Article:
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LNER Sleeping Cars

The plan is to look at prototype and models of the following types based on Kirk Kits:

61'6" SLF - 1st Sleeping car - 1927-29
61'6" SLT - 3rd Sleeping car (convertible) - 1931
66'6" SLF - 1st Sleeping car (longer length) - 1932-38

Some will require tweaking, others, cross-kitting.

61'6" 1st Sleeping Car

Building Kirk kits is something I have covered many times so I shall concentrate on the prototype and the finished models with detailed captions around areas peculiar to these types. The LNER built 61'6" 1st sleepers with several variations and, for example, three photographs show three different layouts of the underframe. Here are these pictures, as-built, all from the compartment side:

LNER sleeping car

No 1318 was built 1927 to D.17. The underframe has the battery boxes in separate pairs, located similarly on each side. The brake reservoirs cannot be seen and were, I suspect, on the centre-line. Note how much the height of the dynamo varied; always completely flexible, there was no particular set height. Heavy bogies across the board..

LNER sleeping car

No 1319 was built to the same diagram, the same year. Yet the underframe layout is different. As far as I can tell, all the battery boxes on this side; an attempt to even out the weight, perhaps?

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No 1153 was built in 1930 to D.138 and the only external difference that I can see is a third layout of the underframe, which is almost like the standard arrangement for non-catering 61'6" carriages but both vacuum brake reservoirs on the same side. All built 1930 to Nos 1152-55 (with E prefix/suffix in BR days). [Click on image for an enlargement.]

SLF interior

The interior of a sleeper 1st as built in 1930 to D.138 (Nos 1152-55). Notable are the drop-down shelves and ornate fittings, and the compartment No 7 in Sans Gill on the door. The print is quite contrasty and it is not clear if the interior decor was white or a pastel shade.

SLF interior

This picture was also taken inside a sleeper 1st but facing the other way - and the date is not known. It gives the impression of a later build with white decor. Notable in this case are the drop-down shelves and cover to the wash-basin, and the sliding screen to the window. Photos: Steve Banks collection.

In service

Sleeping cars normally worked in portions with both classes together, SLF and SLT, and an accompanying non-sleeping carriage such as a brake composite, for example:

SLF    1st sleeping car
SLT    3rd sleeping car
BCK   1st/3rd brake

More info to be found in LNER Passenger Trains & Formations, Principal Services, chapter 5, Sleeping Car Trains, pages 158-170. The picture below is a recent find.

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SLF to D.17, No E1319E is carrying roof boards for KX-Darlington and is believed to be standing with the station pilot at Darlington in the morning. When we wrote up the Sleeping Car services it was one of the longest chapters; complex; and the Darlington sleeper could only get a few lines, essentially that after introduction of a sleeper composite (SLC) in the late '30s, it was worked back to London empty via a series of trains up the ECML. Sometime after WWII it was replaced by an SLF (as per the photograph), and the empty working ceased in place of better utilisation. Some glimmerings useful for modellers are beginning to emerge and will be worked up when I have finished my current project.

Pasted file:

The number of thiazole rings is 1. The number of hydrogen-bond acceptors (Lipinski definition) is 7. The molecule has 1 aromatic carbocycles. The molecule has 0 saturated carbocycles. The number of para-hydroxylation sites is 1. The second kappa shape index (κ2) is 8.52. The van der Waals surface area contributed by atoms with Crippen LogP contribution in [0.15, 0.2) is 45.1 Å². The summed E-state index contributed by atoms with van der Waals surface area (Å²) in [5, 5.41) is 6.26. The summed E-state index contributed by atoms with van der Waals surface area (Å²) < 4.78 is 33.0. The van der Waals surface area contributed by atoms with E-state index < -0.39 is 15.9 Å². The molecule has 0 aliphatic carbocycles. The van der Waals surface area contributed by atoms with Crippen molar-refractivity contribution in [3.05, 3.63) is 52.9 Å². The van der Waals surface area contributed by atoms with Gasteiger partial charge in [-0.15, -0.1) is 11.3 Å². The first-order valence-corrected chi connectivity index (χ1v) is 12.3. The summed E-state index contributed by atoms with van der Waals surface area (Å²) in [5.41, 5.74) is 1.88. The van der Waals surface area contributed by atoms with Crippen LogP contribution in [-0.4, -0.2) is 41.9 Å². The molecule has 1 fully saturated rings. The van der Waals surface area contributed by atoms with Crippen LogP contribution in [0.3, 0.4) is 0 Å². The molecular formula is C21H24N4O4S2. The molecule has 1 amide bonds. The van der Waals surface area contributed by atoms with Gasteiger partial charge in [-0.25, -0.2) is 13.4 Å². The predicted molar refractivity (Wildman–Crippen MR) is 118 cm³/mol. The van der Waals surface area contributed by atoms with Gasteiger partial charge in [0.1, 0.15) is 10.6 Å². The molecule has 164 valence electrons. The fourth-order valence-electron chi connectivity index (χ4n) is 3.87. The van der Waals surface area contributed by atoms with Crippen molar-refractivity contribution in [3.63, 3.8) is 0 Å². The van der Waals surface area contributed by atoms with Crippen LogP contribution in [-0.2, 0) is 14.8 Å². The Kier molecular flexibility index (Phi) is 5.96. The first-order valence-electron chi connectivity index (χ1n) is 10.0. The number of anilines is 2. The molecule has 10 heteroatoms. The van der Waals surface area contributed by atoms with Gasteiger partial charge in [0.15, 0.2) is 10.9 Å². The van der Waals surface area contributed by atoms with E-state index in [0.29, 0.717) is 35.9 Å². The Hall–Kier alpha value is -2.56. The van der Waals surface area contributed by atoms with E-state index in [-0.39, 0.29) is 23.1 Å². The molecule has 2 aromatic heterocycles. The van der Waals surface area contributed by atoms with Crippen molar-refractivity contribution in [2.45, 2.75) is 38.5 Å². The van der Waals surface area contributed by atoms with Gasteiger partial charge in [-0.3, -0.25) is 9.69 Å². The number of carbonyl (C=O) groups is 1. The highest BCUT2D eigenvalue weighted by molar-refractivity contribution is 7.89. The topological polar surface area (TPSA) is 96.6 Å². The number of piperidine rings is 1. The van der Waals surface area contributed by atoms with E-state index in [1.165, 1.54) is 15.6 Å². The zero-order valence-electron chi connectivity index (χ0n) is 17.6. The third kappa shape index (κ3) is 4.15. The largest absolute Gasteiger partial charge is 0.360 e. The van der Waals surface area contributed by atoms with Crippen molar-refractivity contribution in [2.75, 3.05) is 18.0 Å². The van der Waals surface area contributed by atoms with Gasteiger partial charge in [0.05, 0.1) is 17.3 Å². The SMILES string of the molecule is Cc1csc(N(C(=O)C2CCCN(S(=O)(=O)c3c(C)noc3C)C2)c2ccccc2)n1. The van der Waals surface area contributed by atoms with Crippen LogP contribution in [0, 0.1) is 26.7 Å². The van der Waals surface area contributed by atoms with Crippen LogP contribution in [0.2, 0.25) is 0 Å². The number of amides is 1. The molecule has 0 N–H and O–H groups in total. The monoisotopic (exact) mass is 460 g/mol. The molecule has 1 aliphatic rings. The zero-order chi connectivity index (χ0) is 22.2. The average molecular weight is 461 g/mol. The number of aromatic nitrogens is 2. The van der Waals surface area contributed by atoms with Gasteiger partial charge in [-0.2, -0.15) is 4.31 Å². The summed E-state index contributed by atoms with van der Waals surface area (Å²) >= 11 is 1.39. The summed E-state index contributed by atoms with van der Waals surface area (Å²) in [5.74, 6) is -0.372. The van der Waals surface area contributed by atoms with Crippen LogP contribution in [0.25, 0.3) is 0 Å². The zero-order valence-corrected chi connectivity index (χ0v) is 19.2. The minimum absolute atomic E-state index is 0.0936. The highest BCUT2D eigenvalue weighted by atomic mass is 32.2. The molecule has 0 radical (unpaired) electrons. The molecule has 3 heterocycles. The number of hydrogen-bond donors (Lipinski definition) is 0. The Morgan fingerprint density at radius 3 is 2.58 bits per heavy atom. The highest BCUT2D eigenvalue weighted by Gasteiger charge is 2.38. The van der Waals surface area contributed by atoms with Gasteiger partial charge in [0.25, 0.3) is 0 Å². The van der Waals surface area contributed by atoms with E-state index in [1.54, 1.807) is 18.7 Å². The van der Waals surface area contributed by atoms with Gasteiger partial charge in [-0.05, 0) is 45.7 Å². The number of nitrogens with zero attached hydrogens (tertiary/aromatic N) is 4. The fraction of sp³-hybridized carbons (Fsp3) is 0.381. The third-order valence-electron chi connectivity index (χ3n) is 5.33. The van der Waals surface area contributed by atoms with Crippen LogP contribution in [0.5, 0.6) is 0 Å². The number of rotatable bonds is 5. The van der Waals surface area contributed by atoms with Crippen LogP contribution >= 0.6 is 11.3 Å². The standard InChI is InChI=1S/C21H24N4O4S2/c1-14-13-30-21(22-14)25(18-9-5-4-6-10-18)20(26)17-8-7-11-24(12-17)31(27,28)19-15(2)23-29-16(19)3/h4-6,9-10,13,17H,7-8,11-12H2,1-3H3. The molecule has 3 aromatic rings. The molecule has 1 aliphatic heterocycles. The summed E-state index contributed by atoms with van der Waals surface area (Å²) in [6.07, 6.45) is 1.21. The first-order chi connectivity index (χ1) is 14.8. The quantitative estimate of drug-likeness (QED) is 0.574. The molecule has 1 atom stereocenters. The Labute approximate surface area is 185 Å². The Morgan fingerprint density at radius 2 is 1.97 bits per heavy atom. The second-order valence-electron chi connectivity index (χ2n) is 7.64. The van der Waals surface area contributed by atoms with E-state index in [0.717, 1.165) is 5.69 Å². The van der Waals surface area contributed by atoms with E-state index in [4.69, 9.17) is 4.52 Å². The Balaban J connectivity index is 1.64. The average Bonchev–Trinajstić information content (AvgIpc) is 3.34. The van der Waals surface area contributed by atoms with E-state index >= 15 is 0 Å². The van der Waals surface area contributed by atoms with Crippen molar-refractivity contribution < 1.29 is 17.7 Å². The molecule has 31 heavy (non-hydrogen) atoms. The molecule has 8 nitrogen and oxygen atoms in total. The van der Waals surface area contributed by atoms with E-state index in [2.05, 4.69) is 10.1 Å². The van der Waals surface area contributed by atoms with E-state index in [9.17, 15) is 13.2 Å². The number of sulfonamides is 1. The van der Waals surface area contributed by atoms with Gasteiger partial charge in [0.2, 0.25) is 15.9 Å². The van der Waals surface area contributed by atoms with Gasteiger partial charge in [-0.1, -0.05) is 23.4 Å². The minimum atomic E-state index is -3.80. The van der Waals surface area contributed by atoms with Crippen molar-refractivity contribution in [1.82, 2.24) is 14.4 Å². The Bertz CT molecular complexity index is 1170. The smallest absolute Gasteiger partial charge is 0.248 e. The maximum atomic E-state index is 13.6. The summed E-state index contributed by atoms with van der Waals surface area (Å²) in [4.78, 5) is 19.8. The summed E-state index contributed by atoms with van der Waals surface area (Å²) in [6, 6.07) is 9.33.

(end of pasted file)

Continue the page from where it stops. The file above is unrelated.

Besides, we have another grey area to resolve for E1319E is the same vehicle as LNER 1319 shown above yet the underfame layout has changed to the same arrangement as under LNER 1318. Photo: SLS, neg. No 1900. [Click on image for enlargement.]

LNER sleeper

The model seen from the same angle as the official photograph of D.138 with the standard arrangement of battery boxes. Kirk body with tweaked roof profile. I did quite a bit of analysis of interior views before concluding that there were no curtains by the windows but sliding panels, and lacking further info, thought that they may have been varnished wood on the outside to harmonise with the body. Several are in the closed position. Each of the "open" compartments has a set of fittings complete with the drop-down shelf, wash basin in the corner with its cover, and a bed which has a blue blanket, white sheets and two pillows. Amazing where Plastikard and cloth will get you! You do need to get quite close with a torch too see all this, though!

The underframe is all-MJT with souped up battery boxes, and MJT bogies which are the heavy profile but (for the rivet counters among us) have a single layer of bolt heads instead of two above the axleboxes. With working gangways and Kadee buck-eyes.

LNER sleeper

The corridor side of the carriage has a different ambience and absence of brake reservoirs makes for a more spacious-looking underframe. The next two close-ups show more details.

LNER sleeper

A close view of the compartment side and train alarm gear end, shows some of the blinds drawn. Look into the other compartments and you can just see the beds.

LNER sleeper

A detail view of the corridor side. Note the different shape of the grab handle by the recessed door where there wasn't room for the normal one.The lettering is a tight fit inside the panels and requires care: it's because the PC transfers were designed a little too large. A minor point, perhaps, they are otherwise a marvel of reduction to 1/72 of the actual size.

LNER 66'6" 1st sleeping cars are here.

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